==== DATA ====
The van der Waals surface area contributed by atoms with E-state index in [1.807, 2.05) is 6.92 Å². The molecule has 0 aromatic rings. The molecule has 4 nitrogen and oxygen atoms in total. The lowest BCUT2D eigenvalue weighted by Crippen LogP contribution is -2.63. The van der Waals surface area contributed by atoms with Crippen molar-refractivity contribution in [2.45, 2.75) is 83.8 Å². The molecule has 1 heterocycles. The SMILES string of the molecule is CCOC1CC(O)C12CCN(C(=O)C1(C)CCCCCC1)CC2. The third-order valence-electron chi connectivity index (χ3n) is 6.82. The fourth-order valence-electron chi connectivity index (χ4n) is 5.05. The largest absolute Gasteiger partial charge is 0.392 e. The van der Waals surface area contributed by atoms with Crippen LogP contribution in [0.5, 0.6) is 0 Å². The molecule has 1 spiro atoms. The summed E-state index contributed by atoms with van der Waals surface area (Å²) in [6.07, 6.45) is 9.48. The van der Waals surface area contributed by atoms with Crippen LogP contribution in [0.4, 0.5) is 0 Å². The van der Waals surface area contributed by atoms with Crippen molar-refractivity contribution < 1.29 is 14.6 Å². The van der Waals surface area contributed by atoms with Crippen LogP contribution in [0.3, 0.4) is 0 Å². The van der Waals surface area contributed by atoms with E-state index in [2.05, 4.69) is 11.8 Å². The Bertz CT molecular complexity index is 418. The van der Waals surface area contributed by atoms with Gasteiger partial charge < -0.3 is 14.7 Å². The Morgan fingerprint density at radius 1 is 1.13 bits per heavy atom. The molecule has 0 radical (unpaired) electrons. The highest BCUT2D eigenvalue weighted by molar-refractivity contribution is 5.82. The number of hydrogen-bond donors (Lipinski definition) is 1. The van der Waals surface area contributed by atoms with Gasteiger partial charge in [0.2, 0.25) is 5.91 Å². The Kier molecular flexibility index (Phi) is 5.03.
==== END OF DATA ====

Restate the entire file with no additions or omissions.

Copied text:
The van der Waals surface area contributed by atoms with E-state index in [1.807, 2.05) is 6.92 Å². The molecule has 0 aromatic rings. The molecule has 4 nitrogen and oxygen atoms in total. The lowest BCUT2D eigenvalue weighted by Crippen LogP contribution is -2.63. The van der Waals surface area contributed by atoms with Crippen molar-refractivity contribution in [2.45, 2.75) is 83.8 Å². The molecule has 1 heterocycles. The SMILES string of the molecule is CCOC1CC(O)C12CCN(C(=O)C1(C)CCCCCC1)CC2. The third-order valence-electron chi connectivity index (χ3n) is 6.82. The fourth-order valence-electron chi connectivity index (χ4n) is 5.05. The largest absolute Gasteiger partial charge is 0.392 e. The van der Waals surface area contributed by atoms with Crippen LogP contribution in [0.5, 0.6) is 0 Å². The molecule has 1 spiro atoms. The summed E-state index contributed by atoms with van der Waals surface area (Å²) in [6.07, 6.45) is 9.48. The van der Waals surface area contributed by atoms with Crippen LogP contribution in [0.4, 0.5) is 0 Å². The van der Waals surface area contributed by atoms with Crippen molar-refractivity contribution < 1.29 is 14.6 Å². The van der Waals surface area contributed by atoms with Crippen LogP contribution in [0.3, 0.4) is 0 Å². The van der Waals surface area contributed by atoms with E-state index in [2.05, 4.69) is 11.8 Å². The Bertz CT molecular complexity index is 418. The van der Waals surface area contributed by atoms with Gasteiger partial charge < -0.3 is 14.7 Å². The Morgan fingerprint density at radius 1 is 1.13 bits per heavy atom. The molecule has 0 radical (unpaired) electrons. The highest BCUT2D eigenvalue weighted by molar-refractivity contribution is 5.82. The number of hydrogen-bond donors (Lipinski definition) is 1. The van der Waals surface area contributed by atoms with Gasteiger partial charge in [0.2, 0.25) is 5.91 Å². The Kier molecular flexibility index (Phi) is 5.03.